Naomi and I toodled up to Saratoga and were part of about 1500 people in the City Center to hear Neil Gaiman.
Joe Donahue, host of The Book Show and The Roundtable on WAMC, came out and explained how the radio show part of it was going to work. He gave the lead in for the show and told us we could go all out when he announced Neil but that he wasn’t going to really be coming out quite yet.
So we did that recorded bit for the beginning of the radio show.
There were introductions from the owner of Northshire Books, the folks who brought it all together. Neil described these as telling someone in the desert, “there is just out of view, seriously just over the top of this next hill, a most wonderful oasis. Now before we go, let me tell you all about the history of the oasis.”
And then – an hour of Neil talking about his career and about writing and about how this particular book came about. One of the things I most love about Joe D. is, ok two things: first, he always has read the book and knows his stuff about the author and the book and second, he is more than willing to ask a question and then let the other person talk. This is not about him. He doesn’t interject himself into the conversation endlessly.
It’s amazing how fast the hour went by. Then there was a ceremonial recording of the end of the radio show followed by a reading from The Ocean at the End of the Lane, some questions and then a really funny reading from Neil’s upcoming children’s book, Fortunately, the Milk. The questions were quite funny. He said that the opening question at the last signing was: what is your favorite cheese? Yup someone seized this opportunity to ask Neil Gaiman anything and asked about his fav cheese…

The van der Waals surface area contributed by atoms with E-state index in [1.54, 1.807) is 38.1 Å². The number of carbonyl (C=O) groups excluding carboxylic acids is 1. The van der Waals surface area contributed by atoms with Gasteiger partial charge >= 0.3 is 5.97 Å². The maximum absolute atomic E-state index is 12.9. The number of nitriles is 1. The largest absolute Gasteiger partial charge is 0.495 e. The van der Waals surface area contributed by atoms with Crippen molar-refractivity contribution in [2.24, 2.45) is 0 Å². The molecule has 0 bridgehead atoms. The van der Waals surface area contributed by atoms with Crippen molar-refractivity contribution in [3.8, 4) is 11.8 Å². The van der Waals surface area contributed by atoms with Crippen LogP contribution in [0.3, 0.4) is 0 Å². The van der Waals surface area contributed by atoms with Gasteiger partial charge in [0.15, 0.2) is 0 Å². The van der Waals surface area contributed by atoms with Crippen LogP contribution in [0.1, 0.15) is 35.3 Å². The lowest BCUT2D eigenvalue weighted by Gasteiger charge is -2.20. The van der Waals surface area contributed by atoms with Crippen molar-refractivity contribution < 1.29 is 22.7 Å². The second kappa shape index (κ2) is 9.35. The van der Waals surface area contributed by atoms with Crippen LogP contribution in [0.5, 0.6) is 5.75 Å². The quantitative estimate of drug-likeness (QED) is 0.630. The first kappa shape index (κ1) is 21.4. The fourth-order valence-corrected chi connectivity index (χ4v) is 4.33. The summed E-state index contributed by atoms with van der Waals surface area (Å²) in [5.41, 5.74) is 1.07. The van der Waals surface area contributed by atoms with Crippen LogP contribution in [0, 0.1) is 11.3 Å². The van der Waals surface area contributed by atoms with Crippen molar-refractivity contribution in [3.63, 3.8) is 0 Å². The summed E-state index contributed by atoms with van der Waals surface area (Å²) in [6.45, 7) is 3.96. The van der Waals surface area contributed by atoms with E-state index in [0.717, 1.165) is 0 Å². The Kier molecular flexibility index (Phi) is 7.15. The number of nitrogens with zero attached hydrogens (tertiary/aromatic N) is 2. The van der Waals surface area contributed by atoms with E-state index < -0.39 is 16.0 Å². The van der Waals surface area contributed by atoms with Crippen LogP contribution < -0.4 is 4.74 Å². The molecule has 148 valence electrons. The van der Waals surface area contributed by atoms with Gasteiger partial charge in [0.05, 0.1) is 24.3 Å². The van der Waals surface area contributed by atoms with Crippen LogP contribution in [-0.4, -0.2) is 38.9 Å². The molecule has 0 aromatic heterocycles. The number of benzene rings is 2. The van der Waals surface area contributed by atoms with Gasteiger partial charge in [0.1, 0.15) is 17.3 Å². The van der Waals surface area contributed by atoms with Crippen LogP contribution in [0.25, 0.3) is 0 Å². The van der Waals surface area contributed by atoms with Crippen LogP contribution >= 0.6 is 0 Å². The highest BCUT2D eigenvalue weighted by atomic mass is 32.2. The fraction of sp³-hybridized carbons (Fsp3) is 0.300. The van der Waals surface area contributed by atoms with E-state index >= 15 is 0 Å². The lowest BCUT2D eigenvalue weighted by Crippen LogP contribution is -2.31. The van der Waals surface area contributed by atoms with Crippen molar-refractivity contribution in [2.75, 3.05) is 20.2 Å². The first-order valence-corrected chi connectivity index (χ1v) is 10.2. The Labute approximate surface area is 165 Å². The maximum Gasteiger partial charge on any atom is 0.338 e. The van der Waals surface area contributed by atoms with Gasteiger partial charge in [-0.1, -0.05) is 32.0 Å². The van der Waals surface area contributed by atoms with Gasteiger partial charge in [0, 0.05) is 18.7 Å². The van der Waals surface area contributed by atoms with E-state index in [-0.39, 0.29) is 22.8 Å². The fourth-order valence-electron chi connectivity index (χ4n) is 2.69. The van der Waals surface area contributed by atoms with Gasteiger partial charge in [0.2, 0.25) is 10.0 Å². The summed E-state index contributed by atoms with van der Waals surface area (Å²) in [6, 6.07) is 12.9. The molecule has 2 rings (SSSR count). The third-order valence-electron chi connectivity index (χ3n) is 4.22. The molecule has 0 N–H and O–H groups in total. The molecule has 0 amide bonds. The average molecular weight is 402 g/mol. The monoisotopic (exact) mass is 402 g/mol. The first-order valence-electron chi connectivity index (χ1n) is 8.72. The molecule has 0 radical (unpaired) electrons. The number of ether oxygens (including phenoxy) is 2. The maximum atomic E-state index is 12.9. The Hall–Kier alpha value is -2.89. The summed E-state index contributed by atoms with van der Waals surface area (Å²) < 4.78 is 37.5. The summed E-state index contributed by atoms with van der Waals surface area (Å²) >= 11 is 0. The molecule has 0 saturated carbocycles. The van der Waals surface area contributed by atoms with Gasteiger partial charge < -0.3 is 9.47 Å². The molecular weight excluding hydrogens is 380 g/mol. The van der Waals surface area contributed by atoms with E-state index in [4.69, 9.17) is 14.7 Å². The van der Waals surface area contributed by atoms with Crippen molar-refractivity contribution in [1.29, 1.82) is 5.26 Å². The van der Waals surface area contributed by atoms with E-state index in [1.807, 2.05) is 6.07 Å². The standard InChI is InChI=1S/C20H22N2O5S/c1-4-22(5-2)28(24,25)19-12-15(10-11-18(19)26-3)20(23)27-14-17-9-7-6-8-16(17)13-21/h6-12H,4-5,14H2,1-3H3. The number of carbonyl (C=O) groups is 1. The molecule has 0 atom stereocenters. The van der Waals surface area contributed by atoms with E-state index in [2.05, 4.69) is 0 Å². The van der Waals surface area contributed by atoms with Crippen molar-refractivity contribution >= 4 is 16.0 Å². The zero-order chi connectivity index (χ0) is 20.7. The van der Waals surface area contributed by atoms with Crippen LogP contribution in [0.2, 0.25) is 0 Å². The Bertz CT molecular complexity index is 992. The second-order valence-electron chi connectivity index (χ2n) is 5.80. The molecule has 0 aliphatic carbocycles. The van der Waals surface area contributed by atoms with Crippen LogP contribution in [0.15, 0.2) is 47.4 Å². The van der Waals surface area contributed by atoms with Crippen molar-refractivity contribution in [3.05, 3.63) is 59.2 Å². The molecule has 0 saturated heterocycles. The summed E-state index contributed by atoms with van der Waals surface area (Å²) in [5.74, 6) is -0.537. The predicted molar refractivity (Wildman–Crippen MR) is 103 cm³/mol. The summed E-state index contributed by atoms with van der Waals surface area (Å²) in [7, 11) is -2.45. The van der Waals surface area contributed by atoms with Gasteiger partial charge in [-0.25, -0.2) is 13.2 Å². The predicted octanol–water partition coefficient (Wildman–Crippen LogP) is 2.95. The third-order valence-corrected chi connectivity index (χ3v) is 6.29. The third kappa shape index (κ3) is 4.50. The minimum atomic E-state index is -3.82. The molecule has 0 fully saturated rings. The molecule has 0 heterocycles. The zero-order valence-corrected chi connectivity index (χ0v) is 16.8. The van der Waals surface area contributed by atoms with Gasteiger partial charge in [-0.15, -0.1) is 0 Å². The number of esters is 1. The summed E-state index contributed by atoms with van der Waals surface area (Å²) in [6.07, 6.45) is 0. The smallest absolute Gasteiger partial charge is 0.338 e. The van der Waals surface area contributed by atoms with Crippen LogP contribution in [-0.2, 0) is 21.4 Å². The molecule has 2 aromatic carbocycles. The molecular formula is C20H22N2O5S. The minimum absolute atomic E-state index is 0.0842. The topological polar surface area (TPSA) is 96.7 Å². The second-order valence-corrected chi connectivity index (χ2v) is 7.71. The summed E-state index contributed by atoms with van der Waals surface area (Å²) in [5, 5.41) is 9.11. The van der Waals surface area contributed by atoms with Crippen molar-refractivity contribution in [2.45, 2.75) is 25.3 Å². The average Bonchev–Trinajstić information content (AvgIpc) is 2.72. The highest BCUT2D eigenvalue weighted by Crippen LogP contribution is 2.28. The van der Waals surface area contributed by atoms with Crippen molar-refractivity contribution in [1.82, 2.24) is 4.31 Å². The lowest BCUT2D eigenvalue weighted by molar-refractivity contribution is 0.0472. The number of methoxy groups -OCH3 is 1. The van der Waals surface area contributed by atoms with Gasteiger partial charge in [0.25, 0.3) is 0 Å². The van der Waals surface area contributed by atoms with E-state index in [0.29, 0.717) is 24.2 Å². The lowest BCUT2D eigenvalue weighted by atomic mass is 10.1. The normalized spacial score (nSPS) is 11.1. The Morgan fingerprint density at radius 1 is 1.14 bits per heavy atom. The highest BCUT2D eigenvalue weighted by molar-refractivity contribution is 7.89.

Naomi and I took lots of mental notes about things we’ll need to have lined up as a famous author. The bookstore people were so organized and helpful. They told us the “rules” for signing, helped us have our books opened to the right places and wrote our name on a sticky note to make it readable for the signing author. Brilliant!
Neil had been asked why was this his last signing tour. Well he said – look around, there are 1500 people here. That’s a lot of signing and goes on a long time even if you’re really really fast. And it turns out that what most people want isn’t the signature. It’s to get up to the top of the line, stand in front of the author and say thank you. Or, you saved me in some dark times. Or, you changed my life.
So when I got to the top of the line, I looked up close at Neil Gaiman and said ‘you were right. I do want to say thank you and it’s a pleasure to meet you in person.’ And he was exquisitely nice while carefully signing my two books and said nice things back.
So if it feels sometimes like I’m stalking Neil Gaiman, (and I’m not, honest!) it’s because I enjoy his humor and his slant on life and because I can learn some things from him (and from his wife) and because his books make me laugh and gasp, sometimes in rapid progression.